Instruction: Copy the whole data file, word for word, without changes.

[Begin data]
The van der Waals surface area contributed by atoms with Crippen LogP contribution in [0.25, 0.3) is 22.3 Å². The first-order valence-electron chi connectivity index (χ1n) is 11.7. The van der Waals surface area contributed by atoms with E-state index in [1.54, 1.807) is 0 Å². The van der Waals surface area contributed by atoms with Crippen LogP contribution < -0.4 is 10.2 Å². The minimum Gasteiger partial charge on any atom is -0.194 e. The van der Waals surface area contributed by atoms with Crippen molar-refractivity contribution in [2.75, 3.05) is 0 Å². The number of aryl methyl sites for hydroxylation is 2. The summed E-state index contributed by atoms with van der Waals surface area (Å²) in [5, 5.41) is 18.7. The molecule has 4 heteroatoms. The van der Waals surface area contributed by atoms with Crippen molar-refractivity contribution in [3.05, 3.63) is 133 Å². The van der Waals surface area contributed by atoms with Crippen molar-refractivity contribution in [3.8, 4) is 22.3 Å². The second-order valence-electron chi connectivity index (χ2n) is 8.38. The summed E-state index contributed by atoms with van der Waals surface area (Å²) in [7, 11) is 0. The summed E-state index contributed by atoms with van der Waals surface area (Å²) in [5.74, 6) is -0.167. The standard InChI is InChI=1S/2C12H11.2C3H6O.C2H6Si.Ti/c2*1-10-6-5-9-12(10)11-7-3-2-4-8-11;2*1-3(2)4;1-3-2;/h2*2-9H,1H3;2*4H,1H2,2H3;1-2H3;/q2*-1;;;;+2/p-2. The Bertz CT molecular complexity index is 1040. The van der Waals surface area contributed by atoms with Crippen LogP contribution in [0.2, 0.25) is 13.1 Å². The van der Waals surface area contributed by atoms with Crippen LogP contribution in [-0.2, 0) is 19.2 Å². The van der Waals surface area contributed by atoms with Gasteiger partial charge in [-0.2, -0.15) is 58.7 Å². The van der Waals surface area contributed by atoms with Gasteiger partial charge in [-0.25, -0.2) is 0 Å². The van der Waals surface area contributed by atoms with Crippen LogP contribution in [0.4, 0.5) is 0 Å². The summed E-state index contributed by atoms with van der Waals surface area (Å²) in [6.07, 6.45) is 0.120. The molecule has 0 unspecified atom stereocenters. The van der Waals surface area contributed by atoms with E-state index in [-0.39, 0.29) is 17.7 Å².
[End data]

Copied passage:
The van der Waals surface area contributed by atoms with Crippen LogP contribution in [0.25, 0.3) is 22.3 Å². The first-order valence-electron chi connectivity index (χ1n) is 11.7. The van der Waals surface area contributed by atoms with E-state index in [1.54, 1.807) is 0 Å². The van der Waals surface area contributed by atoms with Crippen LogP contribution < -0.4 is 10.2 Å². The minimum Gasteiger partial charge on any atom is -0.194 e. The van der Waals surface area contributed by atoms with Crippen molar-refractivity contribution in [2.75, 3.05) is 0 Å². The number of aryl methyl sites for hydroxylation is 2. The summed E-state index contributed by atoms with van der Waals surface area (Å²) in [5, 5.41) is 18.7. The molecule has 4 heteroatoms. The van der Waals surface area contributed by atoms with Crippen molar-refractivity contribution in [3.05, 3.63) is 133 Å². The van der Waals surface area contributed by atoms with Crippen molar-refractivity contribution in [3.8, 4) is 22.3 Å². The second-order valence-electron chi connectivity index (χ2n) is 8.38. The summed E-state index contributed by atoms with van der Waals surface area (Å²) in [7, 11) is 0. The summed E-state index contributed by atoms with van der Waals surface area (Å²) in [5.74, 6) is -0.167. The standard InChI is InChI=1S/2C12H11.2C3H6O.C2H6Si.Ti/c2*1-10-6-5-9-12(10)11-7-3-2-4-8-11;2*1-3(2)4;1-3-2;/h2*2-9H,1H3;2*4H,1H2,2H3;1-2H3;/q2*-1;;;;+2/p-2. The Bertz CT molecular complexity index is 1040. The van der Waals surface area contributed by atoms with Crippen LogP contribution in [0.2, 0.25) is 13.1 Å². The van der Waals surface area contributed by atoms with Crippen LogP contribution in [-0.2, 0) is 19.2 Å². The van der Waals surface area contributed by atoms with Gasteiger partial charge in [-0.2, -0.15) is 58.7 Å². The van der Waals surface area contributed by atoms with Gasteiger partial charge in [-0.25, -0.2) is 0 Å². The van der Waals surface area contributed by atoms with Crippen LogP contribution in [0.4, 0.5) is 0 Å². The summed E-state index contributed by atoms with van der Waals surface area (Å²) in [6.07, 6.45) is 0.120. The molecule has 0 unspecified atom stereocenters. The van der Waals surface area contributed by atoms with E-state index in [-0.39, 0.29) is 17.7 Å².